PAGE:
Did you know that salsa has a ministry? If you love salsa like I do, you probably already know that. One of the best things I've learned through our recent crisis craziness of 2012 is how to minister to others. This is due entirely to the way so many have ministered to us and loved us really, really well.
Have you ever wondered what you could do to help someone in crisis? What do they need? Me, too. I have often been paralyzed to help because I didn't know what to do. Often the person in crisis doesn't know what they need either. I often have not been brave enough to do anything. Those missed opportunities make me sad.
Now, I realize that I could help by doing something small. Do something in proportion to your relationship with them. Yet, the better you know someone, the better you can love them. It can be an email or a card in the mail.
Offer what you can do for them. "I'm going to the grocery store or running errands today. Can I pick up something for you while I'm out?". If they say no, accept it and move on. If they say, "Yes. Could you get some milk?" Ask what kind, buy it and deliver it.
Sometimes in crisis, you just need to know someone cares. Showing up with their favorite whatever can communicate just that. Put please do it in a non-obtrusive way. Mail it. Stop by to simply drop it off -- unless they indicate that they need you to stay and talk and just be there. Otherwise, plan to be quick.
Life is so exhausting in crisis and time to sleep, rest, or just be unstimulated is sparse. Be sensitive. They may need company. They may need a break. Each moment is different. It can change quickly. Even as quick as walking from the parking garage to the waiting room kind-of quick.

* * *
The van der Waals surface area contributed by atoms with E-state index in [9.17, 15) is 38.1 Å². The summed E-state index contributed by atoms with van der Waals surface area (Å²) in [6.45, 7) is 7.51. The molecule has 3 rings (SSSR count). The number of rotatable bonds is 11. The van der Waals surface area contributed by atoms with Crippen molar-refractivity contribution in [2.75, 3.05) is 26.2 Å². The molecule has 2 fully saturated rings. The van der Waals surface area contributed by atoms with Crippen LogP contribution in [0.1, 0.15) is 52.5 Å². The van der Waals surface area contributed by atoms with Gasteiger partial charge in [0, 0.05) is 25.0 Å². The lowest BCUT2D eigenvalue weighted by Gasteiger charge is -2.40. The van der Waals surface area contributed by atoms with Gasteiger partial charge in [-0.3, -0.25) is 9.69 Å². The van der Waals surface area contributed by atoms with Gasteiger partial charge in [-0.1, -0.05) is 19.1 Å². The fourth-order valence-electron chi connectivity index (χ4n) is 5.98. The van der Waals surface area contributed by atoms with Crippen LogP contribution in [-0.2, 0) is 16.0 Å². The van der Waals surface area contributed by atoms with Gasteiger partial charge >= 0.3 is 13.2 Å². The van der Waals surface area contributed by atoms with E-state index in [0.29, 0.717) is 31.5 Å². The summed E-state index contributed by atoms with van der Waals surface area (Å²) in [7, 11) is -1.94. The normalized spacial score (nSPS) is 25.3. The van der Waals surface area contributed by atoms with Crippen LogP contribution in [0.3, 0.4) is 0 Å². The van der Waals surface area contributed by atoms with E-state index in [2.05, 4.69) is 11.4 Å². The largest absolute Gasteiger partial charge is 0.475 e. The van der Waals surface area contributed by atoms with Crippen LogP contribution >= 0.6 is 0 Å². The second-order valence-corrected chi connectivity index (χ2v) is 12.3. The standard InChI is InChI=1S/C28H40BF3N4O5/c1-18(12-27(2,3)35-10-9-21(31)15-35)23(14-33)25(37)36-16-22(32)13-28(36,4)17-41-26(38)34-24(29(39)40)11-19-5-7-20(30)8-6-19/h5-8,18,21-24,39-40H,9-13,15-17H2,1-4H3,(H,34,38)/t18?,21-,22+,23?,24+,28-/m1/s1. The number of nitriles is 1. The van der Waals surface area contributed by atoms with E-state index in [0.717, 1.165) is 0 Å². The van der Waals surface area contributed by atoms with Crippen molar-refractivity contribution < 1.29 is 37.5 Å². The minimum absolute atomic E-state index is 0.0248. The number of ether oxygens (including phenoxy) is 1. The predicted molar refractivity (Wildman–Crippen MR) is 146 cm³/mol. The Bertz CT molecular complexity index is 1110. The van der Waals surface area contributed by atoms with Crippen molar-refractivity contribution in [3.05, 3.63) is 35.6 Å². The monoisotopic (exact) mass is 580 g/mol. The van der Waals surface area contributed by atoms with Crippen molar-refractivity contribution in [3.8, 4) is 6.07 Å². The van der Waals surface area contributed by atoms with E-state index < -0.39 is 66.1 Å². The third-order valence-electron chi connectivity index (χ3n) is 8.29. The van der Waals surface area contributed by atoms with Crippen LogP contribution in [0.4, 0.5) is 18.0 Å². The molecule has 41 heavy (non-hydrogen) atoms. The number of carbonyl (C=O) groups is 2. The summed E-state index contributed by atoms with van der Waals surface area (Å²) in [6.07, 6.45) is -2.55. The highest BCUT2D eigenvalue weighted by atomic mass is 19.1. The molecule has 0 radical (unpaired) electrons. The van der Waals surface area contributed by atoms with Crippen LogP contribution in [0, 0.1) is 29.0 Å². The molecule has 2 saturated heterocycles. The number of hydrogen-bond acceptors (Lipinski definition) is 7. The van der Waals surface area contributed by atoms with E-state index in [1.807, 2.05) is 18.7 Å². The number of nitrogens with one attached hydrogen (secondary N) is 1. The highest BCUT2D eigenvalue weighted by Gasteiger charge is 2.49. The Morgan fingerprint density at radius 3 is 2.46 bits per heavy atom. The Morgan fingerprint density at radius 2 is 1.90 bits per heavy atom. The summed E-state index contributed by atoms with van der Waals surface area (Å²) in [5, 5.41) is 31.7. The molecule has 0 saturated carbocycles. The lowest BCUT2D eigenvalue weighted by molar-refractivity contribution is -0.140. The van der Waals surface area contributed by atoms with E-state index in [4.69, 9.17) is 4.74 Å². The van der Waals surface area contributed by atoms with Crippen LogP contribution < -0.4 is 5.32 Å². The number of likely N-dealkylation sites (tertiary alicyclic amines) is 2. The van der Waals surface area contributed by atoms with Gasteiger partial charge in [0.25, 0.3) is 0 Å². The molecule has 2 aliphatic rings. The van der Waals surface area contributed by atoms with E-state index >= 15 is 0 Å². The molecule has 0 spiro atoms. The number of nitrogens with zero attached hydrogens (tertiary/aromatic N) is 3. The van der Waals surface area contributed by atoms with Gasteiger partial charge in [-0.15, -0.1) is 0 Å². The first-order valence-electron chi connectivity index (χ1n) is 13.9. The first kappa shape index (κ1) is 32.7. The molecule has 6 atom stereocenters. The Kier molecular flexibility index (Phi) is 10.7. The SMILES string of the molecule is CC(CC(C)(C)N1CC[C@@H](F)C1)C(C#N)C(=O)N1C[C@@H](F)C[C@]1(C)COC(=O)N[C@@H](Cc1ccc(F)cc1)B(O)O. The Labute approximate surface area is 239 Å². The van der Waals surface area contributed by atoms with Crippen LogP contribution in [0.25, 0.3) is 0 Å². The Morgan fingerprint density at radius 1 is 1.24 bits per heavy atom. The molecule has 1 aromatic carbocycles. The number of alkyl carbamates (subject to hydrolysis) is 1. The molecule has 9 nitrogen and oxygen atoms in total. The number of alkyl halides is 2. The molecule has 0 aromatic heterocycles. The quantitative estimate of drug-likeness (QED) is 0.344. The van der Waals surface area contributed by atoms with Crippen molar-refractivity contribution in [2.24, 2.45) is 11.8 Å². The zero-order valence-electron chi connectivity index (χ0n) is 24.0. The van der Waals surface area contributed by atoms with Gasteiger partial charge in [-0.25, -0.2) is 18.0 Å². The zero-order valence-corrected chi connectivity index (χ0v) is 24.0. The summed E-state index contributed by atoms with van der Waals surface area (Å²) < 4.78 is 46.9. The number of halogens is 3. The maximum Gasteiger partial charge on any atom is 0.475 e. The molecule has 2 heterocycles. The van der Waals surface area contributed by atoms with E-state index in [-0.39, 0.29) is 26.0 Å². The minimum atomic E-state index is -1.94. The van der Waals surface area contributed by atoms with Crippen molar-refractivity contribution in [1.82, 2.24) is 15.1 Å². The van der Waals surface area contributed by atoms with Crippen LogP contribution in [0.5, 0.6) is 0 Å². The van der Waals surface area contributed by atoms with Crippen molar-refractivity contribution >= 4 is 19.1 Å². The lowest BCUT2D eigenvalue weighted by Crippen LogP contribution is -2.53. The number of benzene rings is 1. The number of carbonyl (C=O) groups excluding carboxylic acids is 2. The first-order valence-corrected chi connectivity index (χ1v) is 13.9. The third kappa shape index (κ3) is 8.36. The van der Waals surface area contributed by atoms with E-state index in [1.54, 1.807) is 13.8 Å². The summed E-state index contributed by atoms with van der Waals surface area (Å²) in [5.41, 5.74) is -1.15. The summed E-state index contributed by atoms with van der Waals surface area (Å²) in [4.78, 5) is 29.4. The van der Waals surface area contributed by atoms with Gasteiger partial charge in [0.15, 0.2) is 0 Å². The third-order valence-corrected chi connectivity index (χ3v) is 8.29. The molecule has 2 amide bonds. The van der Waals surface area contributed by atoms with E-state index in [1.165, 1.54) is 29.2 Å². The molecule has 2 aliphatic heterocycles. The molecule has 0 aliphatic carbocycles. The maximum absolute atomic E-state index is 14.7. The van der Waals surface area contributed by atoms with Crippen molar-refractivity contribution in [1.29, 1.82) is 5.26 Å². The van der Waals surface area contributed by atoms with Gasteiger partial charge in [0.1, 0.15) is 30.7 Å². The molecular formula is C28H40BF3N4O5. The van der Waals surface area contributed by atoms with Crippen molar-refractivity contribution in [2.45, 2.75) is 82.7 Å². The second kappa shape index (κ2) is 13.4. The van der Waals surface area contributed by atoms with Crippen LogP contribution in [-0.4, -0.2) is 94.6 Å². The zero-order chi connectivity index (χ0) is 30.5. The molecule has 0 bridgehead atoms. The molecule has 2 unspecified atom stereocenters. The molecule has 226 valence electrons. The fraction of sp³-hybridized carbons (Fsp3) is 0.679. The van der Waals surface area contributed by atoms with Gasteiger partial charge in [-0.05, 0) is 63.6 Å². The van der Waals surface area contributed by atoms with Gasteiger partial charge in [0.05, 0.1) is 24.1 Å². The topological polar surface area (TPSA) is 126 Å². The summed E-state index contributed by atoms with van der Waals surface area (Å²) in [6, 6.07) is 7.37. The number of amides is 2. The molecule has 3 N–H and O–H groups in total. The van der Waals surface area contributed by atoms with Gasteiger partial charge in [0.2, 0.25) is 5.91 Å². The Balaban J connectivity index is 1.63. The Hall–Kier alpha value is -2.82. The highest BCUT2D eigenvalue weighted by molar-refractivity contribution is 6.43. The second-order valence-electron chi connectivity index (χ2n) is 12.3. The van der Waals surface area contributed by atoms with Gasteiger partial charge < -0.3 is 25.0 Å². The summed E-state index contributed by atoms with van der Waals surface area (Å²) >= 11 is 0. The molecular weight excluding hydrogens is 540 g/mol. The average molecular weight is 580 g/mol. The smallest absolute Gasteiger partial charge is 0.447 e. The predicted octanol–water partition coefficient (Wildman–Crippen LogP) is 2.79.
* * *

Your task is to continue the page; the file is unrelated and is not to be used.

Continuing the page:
Nevertheless, sometimes the need is salsa. Really it is.
One night two of my sisters-in-laws were coming over while my father-in-law was in the hospital. I wanted to minister to them. I would make salsa. I know they like my recipe because each of them has called me more than once for the recipe. I would be bringing their favorite whatever.
I knew I had hit the mark on the money when they showed up with salsa, too!! It was a lovely. Mutual encouragement indeed. I loved them. They loved me, too. Together, we enjoyed the ministry of salsa that night.
I don't remember the particulars of how my father-in-law was that night or why logistics caused them to come to my house. I do know that those of us doing the care giving needed moments like this outside of the hospital. It helped us tremendously to be together, doing something "normal." Usually laughter was included.
Yes, laughter exists in crisis. It helps to deal with the stress. It helps to bond the caregivers in the craziness that abounds as the normal of the crisis season. It's a can-you-believe-this?-kind of laughter.
|A picture during the medical crisis last fall of my mother-in-law, my husband's sister, our sister-in-law and me.|
Here is the favored Black Bean Salsa Recipe, as close as I can to how I make it since I eyeball it and taste it a lot, tweaking it to my liking.
2 cans of black beans, rinsed & drained
2 cans of corn, drained
1 bunch of cilantro, chopped
tomatoes, chopped & seeded, sometimes not seeded, usually 3-6 tomatoes
garlic, lots, usually minced from a jar
lime juice, lots
salt & pepper, lots
Mix together. The longer you let it marinade, the better. But we almost always dig in right away.
What have you found is helpful in a long-term crisis, such as a loved one in the hospital for months? What advice would you offer?